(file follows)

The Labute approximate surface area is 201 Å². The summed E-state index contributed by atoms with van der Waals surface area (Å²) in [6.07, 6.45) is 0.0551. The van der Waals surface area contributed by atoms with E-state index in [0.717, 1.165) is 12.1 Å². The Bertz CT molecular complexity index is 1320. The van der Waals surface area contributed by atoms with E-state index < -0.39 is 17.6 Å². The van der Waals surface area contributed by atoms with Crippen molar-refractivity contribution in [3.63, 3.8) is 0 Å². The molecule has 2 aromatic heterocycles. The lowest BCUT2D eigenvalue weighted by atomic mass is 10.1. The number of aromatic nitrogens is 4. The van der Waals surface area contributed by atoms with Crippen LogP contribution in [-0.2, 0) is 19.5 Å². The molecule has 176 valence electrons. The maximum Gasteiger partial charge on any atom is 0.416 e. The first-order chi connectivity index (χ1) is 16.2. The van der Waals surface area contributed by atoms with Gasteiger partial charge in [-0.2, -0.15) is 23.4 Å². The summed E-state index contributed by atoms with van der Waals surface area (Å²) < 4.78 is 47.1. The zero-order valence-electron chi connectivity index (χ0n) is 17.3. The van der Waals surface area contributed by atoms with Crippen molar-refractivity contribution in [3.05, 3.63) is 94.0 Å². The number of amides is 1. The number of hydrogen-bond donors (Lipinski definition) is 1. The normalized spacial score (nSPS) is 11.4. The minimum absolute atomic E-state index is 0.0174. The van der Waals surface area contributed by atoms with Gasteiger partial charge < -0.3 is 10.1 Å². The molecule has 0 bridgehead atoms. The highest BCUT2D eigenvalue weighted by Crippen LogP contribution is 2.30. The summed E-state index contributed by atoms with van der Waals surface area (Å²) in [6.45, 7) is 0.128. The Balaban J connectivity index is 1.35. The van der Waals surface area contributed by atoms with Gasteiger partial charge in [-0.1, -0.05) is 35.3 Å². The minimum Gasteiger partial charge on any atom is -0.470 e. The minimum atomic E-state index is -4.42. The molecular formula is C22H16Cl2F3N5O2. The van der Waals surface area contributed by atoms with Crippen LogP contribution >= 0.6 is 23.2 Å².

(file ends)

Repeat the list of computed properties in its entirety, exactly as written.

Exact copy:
The Labute approximate surface area is 201 Å². The summed E-state index contributed by atoms with van der Waals surface area (Å²) in [6.07, 6.45) is 0.0551. The van der Waals surface area contributed by atoms with E-state index in [0.717, 1.165) is 12.1 Å². The Bertz CT molecular complexity index is 1320. The van der Waals surface area contributed by atoms with E-state index < -0.39 is 17.6 Å². The van der Waals surface area contributed by atoms with Crippen molar-refractivity contribution in [3.63, 3.8) is 0 Å². The molecule has 2 aromatic heterocycles. The lowest BCUT2D eigenvalue weighted by atomic mass is 10.1. The number of aromatic nitrogens is 4. The van der Waals surface area contributed by atoms with Crippen LogP contribution in [-0.2, 0) is 19.5 Å². The molecule has 176 valence electrons. The maximum Gasteiger partial charge on any atom is 0.416 e. The first-order chi connectivity index (χ1) is 16.2. The van der Waals surface area contributed by atoms with Gasteiger partial charge in [-0.2, -0.15) is 23.4 Å². The summed E-state index contributed by atoms with van der Waals surface area (Å²) < 4.78 is 47.1. The zero-order valence-electron chi connectivity index (χ0n) is 17.3. The van der Waals surface area contributed by atoms with Crippen molar-refractivity contribution in [3.05, 3.63) is 94.0 Å². The number of amides is 1. The number of hydrogen-bond donors (Lipinski definition) is 1. The normalized spacial score (nSPS) is 11.4. The minimum absolute atomic E-state index is 0.0174. The van der Waals surface area contributed by atoms with Gasteiger partial charge < -0.3 is 10.1 Å². The molecule has 0 bridgehead atoms. The highest BCUT2D eigenvalue weighted by Crippen LogP contribution is 2.30. The summed E-state index contributed by atoms with van der Waals surface area (Å²) in [6.45, 7) is 0.128. The Balaban J connectivity index is 1.35. The van der Waals surface area contributed by atoms with Gasteiger partial charge in [-0.1, -0.05) is 35.3 Å². The minimum Gasteiger partial charge on any atom is -0.470 e. The minimum atomic E-state index is -4.42. The molecular formula is C22H16Cl2F3N5O2. The van der Waals surface area contributed by atoms with Crippen LogP contribution >= 0.6 is 23.2 Å².